The Sea

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All at once, the jinn retreated into the sky.

Weary and broken, the remaining warriors—a fraction of their former force—regrouped around the queen, but there was no cheering. Their dead lay like lilies crushed by a storm, the once-green grass of the mountain peak now turned to crimson mud. The air stank of death, so thick that Padore could taste it on her tongue. It tasted of salt and metal and burned meat, and she retched.

"Where did they go?" Arun wondered, looking to the skies.

She stared at the swirling clouds, knowing Nardukha was at their heart, drawing the air around himself and gathering powers she couldn't begin to comprehend.

"They are not finished with us." She walked until she found Tarin lying with wide, unseeing eyes. Weary to her bones, she knelt beside him and shut his eyes, then kissed his forehead. The tears she had withheld now fell, mixing with the mud and blood on her cheeks. Her men watched silently, many of them grieving their own fallen friends and brothers.

Arun's hands gripped her shoulders, and she felt in his trembling the grief he did not let show on his face.

"I've doomed us all," she whispered, so that only he could hear. "I should have met Nardukha's demands. But I was proud, and look what I've brought down on us. I am a fool."

"You are Padore Amounasun ba Napthalia, Queen over Ghedda, the Ever-Shining Star, and you are no fool," Arun replied, kneeling beside her and looking her in the eye. His face seemed to have aged ten years. "Tarin was right. If we'd given in then, the Shaitan would have ruled us completely. We would have died as slaves. Instead we will die free and fighting. You have given us a chance to enter the godlands with honor, as Tarin already has."

But Padore looked around at the corpses and was not comforted. It seemed to her that honor may come at too high a price.

"All the people have taken shelter," she said, rising slowly to her feet. "We had better do the same. I don't know what the Shaitan's next move will be, but I fear it will not be an attack we can defend with sword and shield. Tell the men to return to the palace and—"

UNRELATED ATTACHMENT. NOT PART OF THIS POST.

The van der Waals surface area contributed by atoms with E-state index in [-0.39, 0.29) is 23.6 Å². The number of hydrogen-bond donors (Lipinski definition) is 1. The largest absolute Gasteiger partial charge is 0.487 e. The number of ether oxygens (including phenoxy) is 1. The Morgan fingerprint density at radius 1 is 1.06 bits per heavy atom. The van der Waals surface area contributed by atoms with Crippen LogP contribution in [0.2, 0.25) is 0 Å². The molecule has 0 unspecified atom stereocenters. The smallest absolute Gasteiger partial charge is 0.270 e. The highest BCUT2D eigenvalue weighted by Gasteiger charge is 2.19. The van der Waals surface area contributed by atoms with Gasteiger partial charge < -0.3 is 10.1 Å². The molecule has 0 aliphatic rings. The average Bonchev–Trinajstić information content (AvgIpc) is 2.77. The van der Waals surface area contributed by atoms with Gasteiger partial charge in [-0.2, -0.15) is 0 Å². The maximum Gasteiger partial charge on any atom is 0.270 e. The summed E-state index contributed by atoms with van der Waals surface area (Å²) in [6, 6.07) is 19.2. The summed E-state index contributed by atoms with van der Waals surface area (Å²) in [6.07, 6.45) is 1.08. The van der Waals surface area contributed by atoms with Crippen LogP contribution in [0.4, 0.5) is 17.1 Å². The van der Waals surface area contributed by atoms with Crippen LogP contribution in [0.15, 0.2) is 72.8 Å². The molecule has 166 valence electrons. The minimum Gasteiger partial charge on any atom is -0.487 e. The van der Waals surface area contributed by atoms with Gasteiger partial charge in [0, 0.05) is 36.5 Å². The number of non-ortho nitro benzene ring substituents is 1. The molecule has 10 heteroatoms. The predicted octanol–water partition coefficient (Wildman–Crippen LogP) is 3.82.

The land beneath her heaved, and she stumbled forward into Arun. The warriors all cried out, slipping and falling as the Mountain of Tongues shook like waves. A terrible cracking sound splintered the air, and at the same time, thunder sounded above.

"Earthquake!" Arun shouted over the noise. "He is breaking apart the island!"
             "He means to sink us into the sea," Padore whispered, as her heart clenched with horror. "My warriors! To me!"
             Struggling to stand on the treacherous ground, she raised one sword over her head and shouted over the splintering earth, "Run to every corner of the island! You must tell everyone to get to high ground. The sea is coming for your wives and children, for us all. I know you are weary. I know your hearts bleed for your fallen brothers. But our battle is only just beginning, and I must beg of you to find new strength!"

The warriors gave a resounding shout, and tears sprang to her eyes to see how bravely they lifted themselves up. She stood by Arun and watched as the men ran in all directions, streaming down the mountainside, their determination overcoming exhaustion and grief. As the island trembled beneath them, they sprinted for the hills, beaches, and forests.

Padore took strength from them, and clutched Arun's arm.

"We must go too," she said, "and make for the palace. We can shelter many people there."
             "What of Tarin?"

She looked down at her brother's body, his expression still so noble, even in death.

"He deserves a tomb of marble and a funeral of kings. But... there is no time. We cannot take him with us." The words knifed her, but she knew it was true. She kissed his forehead one last time and crossed his hands on his chest, his scimitar's hilt grasped in his fingers. She made a shallow cut on her palm with her own blade and with her blood, drew three dots on his face: one on each cheek, one on his chin. The blood of a queen to assure he would be received in the godlands with highest honors and escorted to a place of glory. It was all she could do for him, and it seemed hardly sufficient.

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